The schools white paper is full of noble aims couched in superlatives. The curriculum it advocates is described as ‘strong, broad, ambitious, academic and knowledge-rich’. The lessons to teach this curriculum will be ‘brilliant’. Teaching will be ‘attractive’ and ‘high-status’.
Unfortunately, it takes more than a succession of adjectives to turn objectives into outcomes. And it is here that the government utterly fails to convince.
The white paper rightly recognises that the quality of teaching is the most important in-school factor in improving outcomes for children, especially for those from disadvantaged backgrounds. So it would seem to be sensible, would it not, for the government to acknowledge two obvious facts which directly impact on teacher supply and render it inadequate?
The first is that the government fails, year on year, to recruit enough teachers. That’s particularly true for traditional ‘shortage subjects’ – but this year it also applies to subjects like English which usually recruit strongly.
And the second is that the profession is haemorrhaging teachers. Within ten years of qualification over 40 per cent of teachers leave teaching. The key cause cited by those who leave is excessive workload caused by accountability pressures.
Yet the white paper shamefully attempts to downplay the scale and severity of the teacher workload problem with the caveat ‘where this still exists’, as though teacher exhaustion and stress are not now endemic across schools and throughout the profession. If there is any doubt that this is the case, I refer you to the Independent British Skills and Employment Survey, done every five years since 1992; Its latest study concludes that no other large occupation has shown anything like the degree of work intensification teaching has. In 2017, 85 per cent of teachers reported that they came home from work exhausted – more than double all other professionals put together.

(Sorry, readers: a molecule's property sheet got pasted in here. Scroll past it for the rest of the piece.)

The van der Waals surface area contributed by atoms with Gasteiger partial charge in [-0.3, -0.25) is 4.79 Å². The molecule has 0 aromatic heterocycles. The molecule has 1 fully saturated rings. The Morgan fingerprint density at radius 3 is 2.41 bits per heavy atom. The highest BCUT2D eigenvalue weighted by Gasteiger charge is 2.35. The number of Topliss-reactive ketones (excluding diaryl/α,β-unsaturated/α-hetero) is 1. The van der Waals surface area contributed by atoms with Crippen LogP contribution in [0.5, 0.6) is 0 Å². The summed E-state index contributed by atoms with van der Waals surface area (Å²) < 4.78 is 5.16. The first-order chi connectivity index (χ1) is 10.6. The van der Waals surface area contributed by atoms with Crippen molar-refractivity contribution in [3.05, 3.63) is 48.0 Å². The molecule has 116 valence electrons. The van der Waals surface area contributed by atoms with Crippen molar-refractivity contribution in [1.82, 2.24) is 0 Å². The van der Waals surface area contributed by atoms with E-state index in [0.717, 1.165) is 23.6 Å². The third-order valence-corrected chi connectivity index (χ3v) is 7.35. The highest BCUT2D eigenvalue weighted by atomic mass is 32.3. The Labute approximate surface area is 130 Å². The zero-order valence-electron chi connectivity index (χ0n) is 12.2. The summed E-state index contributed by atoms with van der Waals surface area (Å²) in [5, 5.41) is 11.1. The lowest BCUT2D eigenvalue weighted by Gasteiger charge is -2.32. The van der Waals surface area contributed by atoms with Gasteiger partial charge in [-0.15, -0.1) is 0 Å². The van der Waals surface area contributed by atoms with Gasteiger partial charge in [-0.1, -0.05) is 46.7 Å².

The white paper’s proposed solution of a staff wellbeing charter to tackle excessive workload ‘where it still exists’ is an insult. It is completely inadequate to the scale of the problem and will do little, if anything, to address the stress and burnout created by the combination of a toxic accountability system intensified by the pressures the Covid pandemic.
Disadvantaged children suffer the most harm when there are not enough teachers. But the white paper does not even acknowledge the root cause of inadequate teacher supply – and without this its policy proposals for ‘levelling up’ will not succeed.
The main thrust of the white paper is towards the academisation of all schools by 2030. Here, the rhetoric is matched by shameless misinformation disguised by statistical sleights of hand which should have no place in any serious piece of government policy making. The emphasis throughout is on ‘strong’ multi-academy trusts which are characterised by sharing of evidence-based approaches, quality professional development, robust financial governance and economies of scale.
In particular, it makes the claim that if all schools achieved the performance of the strongest MATs (those ‘performing at the 90th percentile’), then “national performance at key stage 2 would be 14 percentage points higher and 19 percentage points higher for disadvantaged pupils’.
Sounds good, doesn’t it? Until you stop to consider that the dramatic improvements described above are predicated on all MATs also performing as well as the top 10 per cent. The reality, that 90 per cent of MATs do not meet the standards of the top 10 per cent is obfuscated by an entirely contrived comparison between MATs and others. So let’s turn the argument on its head: If all children did as badly as pupils in a trust performing in the bottom 90th percentile, national performance at key stage 2 would be 15 percentage points lower and 18 percentage points lower for disadvantaged pupils.
Put that way, the claim is much less impressive, isn’t it?
In its attempt to complete the education revolution of 2010, the white paper ignores and downplays the pressing problems besetting our schools in 2022. It is a wasted opportunity, and the policy at its heart looks more and more like the answer to a question nobody ever asked.